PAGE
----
Slab pull is that part of the motion of a tectonic plate caused by its subduction. In 1975 Forsyth and Uyeda used the inverse theory method to show that, of the many forces likely to be driving plate motion, slab pull was the strongest. Plate motion is partly driven by the weight of cold, dense plates sinking into the mantle at oceanic trenches. This force and slab suction account for almost all of the force driving plate tectonics. The ridge push at rifts contributes only 5 to 10%.
Carlson et al. (1983) in Lallemandet al. (2005) defined the slab pull force as:
The slab pull force manifests itself between two extreme forms:
Between these two examples there is the evolution of the Farallon Plate: from the huge slab width with the Nevada, the Sevier and Laramide orogenies; the Mid-Tertiary ignimbrite flare-up and later left as Juan de Fuca and Cocos plates, the Basin and Range Province under extension, with slab break off, smaller slab width, more edges and mantle return flow.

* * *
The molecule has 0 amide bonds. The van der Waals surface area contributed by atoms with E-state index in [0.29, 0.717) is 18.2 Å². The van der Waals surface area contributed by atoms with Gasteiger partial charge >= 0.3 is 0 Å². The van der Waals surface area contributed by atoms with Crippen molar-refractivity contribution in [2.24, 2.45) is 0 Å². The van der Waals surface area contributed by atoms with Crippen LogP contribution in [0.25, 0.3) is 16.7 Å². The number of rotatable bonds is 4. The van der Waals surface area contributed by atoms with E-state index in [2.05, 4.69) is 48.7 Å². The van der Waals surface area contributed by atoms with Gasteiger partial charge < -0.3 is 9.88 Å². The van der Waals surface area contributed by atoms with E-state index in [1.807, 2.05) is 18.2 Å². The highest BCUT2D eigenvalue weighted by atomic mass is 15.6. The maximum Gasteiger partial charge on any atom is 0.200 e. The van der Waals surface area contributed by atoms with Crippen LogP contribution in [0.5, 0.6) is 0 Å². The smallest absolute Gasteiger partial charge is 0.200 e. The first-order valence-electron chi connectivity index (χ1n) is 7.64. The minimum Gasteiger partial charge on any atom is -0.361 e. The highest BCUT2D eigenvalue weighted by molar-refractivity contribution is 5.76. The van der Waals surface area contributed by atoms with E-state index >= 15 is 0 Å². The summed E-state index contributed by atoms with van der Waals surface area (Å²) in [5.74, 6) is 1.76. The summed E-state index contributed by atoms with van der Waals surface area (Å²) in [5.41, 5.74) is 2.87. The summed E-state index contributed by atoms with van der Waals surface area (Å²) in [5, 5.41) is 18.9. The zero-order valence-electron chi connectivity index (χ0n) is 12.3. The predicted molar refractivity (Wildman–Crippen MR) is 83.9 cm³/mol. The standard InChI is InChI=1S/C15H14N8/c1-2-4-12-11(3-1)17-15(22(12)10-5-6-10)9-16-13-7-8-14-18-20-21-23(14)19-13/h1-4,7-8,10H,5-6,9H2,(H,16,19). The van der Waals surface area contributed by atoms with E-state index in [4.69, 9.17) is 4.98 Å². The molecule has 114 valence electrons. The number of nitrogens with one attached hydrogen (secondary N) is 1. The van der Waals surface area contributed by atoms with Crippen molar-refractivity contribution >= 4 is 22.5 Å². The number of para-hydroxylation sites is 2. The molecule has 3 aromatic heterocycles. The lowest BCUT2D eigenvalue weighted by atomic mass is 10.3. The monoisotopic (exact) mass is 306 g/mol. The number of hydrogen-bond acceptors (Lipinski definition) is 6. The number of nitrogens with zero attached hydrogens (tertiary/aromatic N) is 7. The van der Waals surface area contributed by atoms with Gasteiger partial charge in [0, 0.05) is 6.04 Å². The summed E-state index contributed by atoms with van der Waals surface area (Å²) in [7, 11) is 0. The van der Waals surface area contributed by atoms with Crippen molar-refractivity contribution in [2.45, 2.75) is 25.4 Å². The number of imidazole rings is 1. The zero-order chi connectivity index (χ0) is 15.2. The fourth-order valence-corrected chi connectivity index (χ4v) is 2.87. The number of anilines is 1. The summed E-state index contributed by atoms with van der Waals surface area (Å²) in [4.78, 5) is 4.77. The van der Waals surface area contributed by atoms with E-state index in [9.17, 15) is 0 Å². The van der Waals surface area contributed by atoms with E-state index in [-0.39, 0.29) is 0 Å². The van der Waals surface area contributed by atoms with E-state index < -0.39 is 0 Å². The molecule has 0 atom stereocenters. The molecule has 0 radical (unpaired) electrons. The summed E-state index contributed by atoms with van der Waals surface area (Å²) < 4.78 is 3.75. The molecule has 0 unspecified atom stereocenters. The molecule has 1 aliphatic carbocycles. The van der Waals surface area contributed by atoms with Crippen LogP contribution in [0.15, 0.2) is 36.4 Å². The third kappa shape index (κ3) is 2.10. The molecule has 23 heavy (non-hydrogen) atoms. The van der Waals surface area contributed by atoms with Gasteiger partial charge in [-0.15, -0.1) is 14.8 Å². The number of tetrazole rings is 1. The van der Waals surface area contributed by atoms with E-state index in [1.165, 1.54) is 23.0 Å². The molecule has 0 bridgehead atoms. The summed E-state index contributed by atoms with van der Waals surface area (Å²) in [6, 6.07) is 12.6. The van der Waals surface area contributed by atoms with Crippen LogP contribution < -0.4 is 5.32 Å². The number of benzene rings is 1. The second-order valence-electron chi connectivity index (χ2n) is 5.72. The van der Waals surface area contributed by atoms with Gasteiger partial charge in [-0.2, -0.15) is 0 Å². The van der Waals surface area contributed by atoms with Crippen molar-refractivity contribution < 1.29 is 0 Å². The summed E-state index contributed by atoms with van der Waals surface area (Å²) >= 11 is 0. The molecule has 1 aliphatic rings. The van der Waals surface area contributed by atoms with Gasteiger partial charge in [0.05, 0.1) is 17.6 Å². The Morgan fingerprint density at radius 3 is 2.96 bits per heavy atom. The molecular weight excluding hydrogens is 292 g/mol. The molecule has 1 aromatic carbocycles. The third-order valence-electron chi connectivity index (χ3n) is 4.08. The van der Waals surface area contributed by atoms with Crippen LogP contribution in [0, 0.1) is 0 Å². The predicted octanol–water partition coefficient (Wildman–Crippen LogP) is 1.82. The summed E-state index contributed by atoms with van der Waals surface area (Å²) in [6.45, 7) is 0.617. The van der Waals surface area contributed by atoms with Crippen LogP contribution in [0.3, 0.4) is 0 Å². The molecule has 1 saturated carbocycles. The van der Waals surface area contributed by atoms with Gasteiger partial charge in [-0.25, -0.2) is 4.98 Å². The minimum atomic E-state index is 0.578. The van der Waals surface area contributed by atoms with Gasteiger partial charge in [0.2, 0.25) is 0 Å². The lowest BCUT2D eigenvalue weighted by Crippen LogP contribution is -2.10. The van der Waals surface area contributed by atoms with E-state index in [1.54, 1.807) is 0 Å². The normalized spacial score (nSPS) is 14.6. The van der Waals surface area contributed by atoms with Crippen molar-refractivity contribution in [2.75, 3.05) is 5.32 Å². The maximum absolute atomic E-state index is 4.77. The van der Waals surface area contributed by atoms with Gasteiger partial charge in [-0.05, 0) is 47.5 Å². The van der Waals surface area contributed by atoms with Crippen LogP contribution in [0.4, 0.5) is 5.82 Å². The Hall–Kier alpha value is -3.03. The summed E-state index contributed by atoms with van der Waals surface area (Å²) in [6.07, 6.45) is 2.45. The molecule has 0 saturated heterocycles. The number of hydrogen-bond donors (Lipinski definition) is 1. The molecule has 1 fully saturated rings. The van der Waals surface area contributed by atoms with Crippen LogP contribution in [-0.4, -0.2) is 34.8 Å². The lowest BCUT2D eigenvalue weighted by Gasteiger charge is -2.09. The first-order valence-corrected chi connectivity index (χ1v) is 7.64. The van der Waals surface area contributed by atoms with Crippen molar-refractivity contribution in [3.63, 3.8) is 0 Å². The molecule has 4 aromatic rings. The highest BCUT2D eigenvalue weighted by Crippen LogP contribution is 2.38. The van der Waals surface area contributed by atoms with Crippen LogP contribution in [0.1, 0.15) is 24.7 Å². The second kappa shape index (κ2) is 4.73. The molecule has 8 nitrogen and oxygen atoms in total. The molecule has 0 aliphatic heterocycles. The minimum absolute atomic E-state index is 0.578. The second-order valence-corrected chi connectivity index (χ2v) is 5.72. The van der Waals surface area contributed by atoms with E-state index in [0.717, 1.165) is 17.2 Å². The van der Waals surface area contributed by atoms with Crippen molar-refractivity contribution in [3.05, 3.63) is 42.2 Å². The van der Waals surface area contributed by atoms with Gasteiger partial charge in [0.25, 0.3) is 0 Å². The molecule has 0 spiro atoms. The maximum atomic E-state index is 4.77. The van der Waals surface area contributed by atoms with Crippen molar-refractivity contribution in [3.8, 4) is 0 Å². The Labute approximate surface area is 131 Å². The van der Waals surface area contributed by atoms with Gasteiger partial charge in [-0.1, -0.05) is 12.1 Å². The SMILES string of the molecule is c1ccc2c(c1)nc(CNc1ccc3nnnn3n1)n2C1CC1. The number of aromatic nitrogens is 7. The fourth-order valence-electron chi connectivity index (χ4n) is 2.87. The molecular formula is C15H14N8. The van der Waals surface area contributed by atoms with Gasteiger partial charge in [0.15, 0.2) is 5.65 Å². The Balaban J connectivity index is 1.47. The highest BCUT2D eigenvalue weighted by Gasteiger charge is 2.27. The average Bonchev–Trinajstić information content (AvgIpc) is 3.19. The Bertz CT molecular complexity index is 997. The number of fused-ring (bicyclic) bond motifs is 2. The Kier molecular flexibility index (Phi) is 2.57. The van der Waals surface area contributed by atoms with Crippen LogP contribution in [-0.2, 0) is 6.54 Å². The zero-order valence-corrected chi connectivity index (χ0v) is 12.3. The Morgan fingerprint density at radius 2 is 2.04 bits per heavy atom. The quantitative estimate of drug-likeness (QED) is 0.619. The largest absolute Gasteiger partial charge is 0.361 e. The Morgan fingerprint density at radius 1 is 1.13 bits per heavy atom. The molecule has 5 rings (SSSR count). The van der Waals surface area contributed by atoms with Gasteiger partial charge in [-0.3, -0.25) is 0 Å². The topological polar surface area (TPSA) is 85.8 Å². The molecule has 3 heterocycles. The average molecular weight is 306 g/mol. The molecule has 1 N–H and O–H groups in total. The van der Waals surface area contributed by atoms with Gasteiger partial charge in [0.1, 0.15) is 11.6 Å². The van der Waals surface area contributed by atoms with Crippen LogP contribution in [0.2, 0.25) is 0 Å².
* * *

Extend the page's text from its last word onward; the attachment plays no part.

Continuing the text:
Some early models of plate tectonics envisioned the plates riding on top of convection cells like conveyor belts. However, most scientists working today believe that the asthenosphere does not directly cause motion by the friction of such basal forces. The North American Plate is nowhere being subducted, yet it is in motion. Likewise the African, Eurasian and Antarctic Plates. Ridge push is thought responsible for the motion of these plates.
The subducting slabs around the Pacific Ring of Fire cool down the Earth and its core-mantle boundary. Around the African Plate upwelling mantle plumes from the core-mantle boundary produce rifting including the African and Ethiopian rift valleys.